Wednesday, May 14, 2014

Mules Aside

by Terri Hurley Meadow View Mules Grand Meadow, Minn.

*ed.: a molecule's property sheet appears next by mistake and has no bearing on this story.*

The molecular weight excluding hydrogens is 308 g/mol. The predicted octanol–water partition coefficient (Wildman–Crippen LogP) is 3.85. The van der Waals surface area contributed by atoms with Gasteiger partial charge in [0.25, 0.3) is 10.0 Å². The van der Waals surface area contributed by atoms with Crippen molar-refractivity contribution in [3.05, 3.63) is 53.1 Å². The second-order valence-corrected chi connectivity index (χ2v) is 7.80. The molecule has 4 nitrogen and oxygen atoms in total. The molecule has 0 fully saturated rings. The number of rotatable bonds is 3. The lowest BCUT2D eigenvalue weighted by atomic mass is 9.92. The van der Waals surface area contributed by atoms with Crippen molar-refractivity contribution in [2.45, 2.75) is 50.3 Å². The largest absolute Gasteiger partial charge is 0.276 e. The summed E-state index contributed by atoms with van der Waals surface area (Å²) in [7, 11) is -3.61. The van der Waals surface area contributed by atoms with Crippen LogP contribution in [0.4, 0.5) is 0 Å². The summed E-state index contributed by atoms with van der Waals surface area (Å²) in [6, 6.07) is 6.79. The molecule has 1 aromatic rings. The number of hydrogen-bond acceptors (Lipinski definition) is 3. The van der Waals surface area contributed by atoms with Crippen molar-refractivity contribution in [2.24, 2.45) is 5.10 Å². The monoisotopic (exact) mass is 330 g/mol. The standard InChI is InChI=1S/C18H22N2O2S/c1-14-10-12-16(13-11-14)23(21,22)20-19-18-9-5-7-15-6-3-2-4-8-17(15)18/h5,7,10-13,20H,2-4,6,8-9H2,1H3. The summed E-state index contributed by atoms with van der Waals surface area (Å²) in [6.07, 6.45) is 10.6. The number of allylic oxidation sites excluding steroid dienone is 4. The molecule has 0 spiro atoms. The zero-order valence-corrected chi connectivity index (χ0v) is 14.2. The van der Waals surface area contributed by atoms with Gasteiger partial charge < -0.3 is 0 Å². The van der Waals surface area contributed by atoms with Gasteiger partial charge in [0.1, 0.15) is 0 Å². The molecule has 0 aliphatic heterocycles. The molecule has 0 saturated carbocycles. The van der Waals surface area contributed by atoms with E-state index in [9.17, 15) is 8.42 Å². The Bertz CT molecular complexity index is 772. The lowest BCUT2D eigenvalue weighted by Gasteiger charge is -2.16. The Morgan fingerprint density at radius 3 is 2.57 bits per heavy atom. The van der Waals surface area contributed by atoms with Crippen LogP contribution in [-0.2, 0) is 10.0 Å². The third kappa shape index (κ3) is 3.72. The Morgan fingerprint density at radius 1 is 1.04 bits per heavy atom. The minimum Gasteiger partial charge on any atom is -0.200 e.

MoSSY (Minnesotans on SideSaddle - Y, because we can!) is a group of riders with a devotion to the elegant form of riding sidesaddle. Our members host clinics, ride in parades, show, and give demonstrations. This spring, we were invited to perform at the 2011 Minnesota Horse Expo. Our charge: perform a Maypole dance, riding sidesaddle. The Expo usually occurs the fourth weekend in April, but due to Easter, was changed to a week later for 2011. Since this was the first time in the Expo’s 29 year history it occurred over May Day, they wanted to celebrate in a big way. MoSSY was only too glad to assist. The request began as a ‘short, simple’ performance on Sunday, but quickly blossomed into a request to perform a longer routine all three days! Eight riders committed to the performance. Our family comprised half the group; myself, daughters Jennifer (18) and Alyson (14) and niece, Jessica Skare (11). We ride mules, the other four ride Arabians. What a combination! Our group is comprised of members scattered throughout the state, so practicing was our biggest hurdle. The music was selected, a pattern created, attire agreed upon and each person practiced riding the elements on their own. Two weeks before the event, several members traveled to our farm, and with the visitors riding borrowed mules and horses, we had our first day-long practice. The next Saturday, each person brought their own animal and we again hosted the practice session. Condensing a performance meant for a 120’x210’ coliseum into a 50’x80’ arena made for some creative riding. We certainly found out how compatible we and our animals were! The evening before our first performance, we practiced in the coliseum with the May Pole and ribbons, made some adjustments, and were ready to go. Our first performance went very well. We were so excited! Thirty minutes before our Saturday performance, one horse became lame. What to do? We certainly couldn’t do an eight person drill performance with only seven riders. When in doubt, call in a good mule, right? A quick call to the Minnesota Donkey and Mule Club stalls and our friend Tammy Helmers, and our eighth rider was mounted. Our group had discussed what we’d do if something happened to an animal and I knew Tammy’s mule, Liberty, would handle the performance without issue. With a very quick introduction between mule and rider, Liberty entered the arena with a rider she’d never met, into a situation she’d never experienced. Watching that day’s performance, you can see some confusion on her face, but mostly a determination to do whatever asked of her, no matter how ridiculous it seemed. The next morning, the horse remained lame and Liberty was called upon again. This time the rider received more detailed instructions and time to become more familiar with Liberty. Although they’d had a bit more time, the rider opted to fore-go riding side saddle. I have no doubt Liberty would have handled it with grace. Our Sunday routine went beautifully. What an incredibly wonderful experience! We were asked to do a similar performance later this summer and our family looks forward to every opportunity to elegantly ride sidesaddle on our trusty mules.

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